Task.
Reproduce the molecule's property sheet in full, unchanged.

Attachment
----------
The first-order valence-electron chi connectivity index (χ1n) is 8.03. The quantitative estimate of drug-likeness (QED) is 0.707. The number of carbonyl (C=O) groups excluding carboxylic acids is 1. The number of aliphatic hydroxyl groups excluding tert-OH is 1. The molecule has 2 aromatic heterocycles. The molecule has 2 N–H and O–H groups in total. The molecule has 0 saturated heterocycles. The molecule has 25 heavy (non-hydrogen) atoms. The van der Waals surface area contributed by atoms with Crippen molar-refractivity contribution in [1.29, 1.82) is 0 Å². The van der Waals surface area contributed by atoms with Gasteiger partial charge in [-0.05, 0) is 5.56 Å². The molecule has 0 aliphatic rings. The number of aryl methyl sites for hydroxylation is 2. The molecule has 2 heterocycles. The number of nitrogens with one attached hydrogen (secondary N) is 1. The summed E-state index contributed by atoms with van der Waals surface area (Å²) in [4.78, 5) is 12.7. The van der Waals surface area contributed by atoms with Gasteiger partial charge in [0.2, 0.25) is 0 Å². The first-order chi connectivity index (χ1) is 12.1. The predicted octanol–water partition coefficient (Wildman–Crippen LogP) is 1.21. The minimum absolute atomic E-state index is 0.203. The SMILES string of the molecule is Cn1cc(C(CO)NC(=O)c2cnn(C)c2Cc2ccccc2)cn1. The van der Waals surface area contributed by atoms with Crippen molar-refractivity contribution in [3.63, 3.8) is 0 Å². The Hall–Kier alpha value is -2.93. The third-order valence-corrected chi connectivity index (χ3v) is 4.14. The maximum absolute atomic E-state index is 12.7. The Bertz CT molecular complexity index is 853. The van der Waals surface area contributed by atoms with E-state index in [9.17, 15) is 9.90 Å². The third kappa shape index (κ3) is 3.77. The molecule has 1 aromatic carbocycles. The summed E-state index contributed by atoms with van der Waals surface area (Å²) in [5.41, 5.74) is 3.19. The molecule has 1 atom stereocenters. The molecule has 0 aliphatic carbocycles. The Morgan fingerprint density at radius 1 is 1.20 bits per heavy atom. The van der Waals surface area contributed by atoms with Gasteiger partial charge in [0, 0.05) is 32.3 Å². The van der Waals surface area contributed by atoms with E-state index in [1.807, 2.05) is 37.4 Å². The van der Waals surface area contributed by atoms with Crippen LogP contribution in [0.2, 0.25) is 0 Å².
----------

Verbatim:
The first-order valence-electron chi connectivity index (χ1n) is 8.03. The quantitative estimate of drug-likeness (QED) is 0.707. The number of carbonyl (C=O) groups excluding carboxylic acids is 1. The number of aliphatic hydroxyl groups excluding tert-OH is 1. The molecule has 2 aromatic heterocycles. The molecule has 2 N–H and O–H groups in total. The molecule has 0 saturated heterocycles. The molecule has 25 heavy (non-hydrogen) atoms. The van der Waals surface area contributed by atoms with Crippen molar-refractivity contribution in [1.29, 1.82) is 0 Å². The van der Waals surface area contributed by atoms with Gasteiger partial charge in [-0.05, 0) is 5.56 Å². The molecule has 0 aliphatic rings. The number of aryl methyl sites for hydroxylation is 2. The molecule has 2 heterocycles. The number of nitrogens with one attached hydrogen (secondary N) is 1. The summed E-state index contributed by atoms with van der Waals surface area (Å²) in [4.78, 5) is 12.7. The van der Waals surface area contributed by atoms with Gasteiger partial charge in [0.2, 0.25) is 0 Å². The first-order chi connectivity index (χ1) is 12.1. The predicted octanol–water partition coefficient (Wildman–Crippen LogP) is 1.21. The minimum absolute atomic E-state index is 0.203. The SMILES string of the molecule is Cn1cc(C(CO)NC(=O)c2cnn(C)c2Cc2ccccc2)cn1. The van der Waals surface area contributed by atoms with Crippen molar-refractivity contribution in [3.63, 3.8) is 0 Å². The Hall–Kier alpha value is -2.93. The third-order valence-corrected chi connectivity index (χ3v) is 4.14. The maximum absolute atomic E-state index is 12.7. The Bertz CT molecular complexity index is 853. The van der Waals surface area contributed by atoms with E-state index in [9.17, 15) is 9.90 Å². The third kappa shape index (κ3) is 3.77. The molecule has 1 aromatic carbocycles. The summed E-state index contributed by atoms with van der Waals surface area (Å²) in [5.41, 5.74) is 3.19. The molecule has 1 atom stereocenters. The molecule has 0 aliphatic carbocycles. The Morgan fingerprint density at radius 1 is 1.20 bits per heavy atom. The van der Waals surface area contributed by atoms with Gasteiger partial charge in [0, 0.05) is 32.3 Å². The van der Waals surface area contributed by atoms with E-state index in [1.807, 2.05) is 37.4 Å². The van der Waals surface area contributed by atoms with Crippen LogP contribution in [0.2, 0.25) is 0 Å².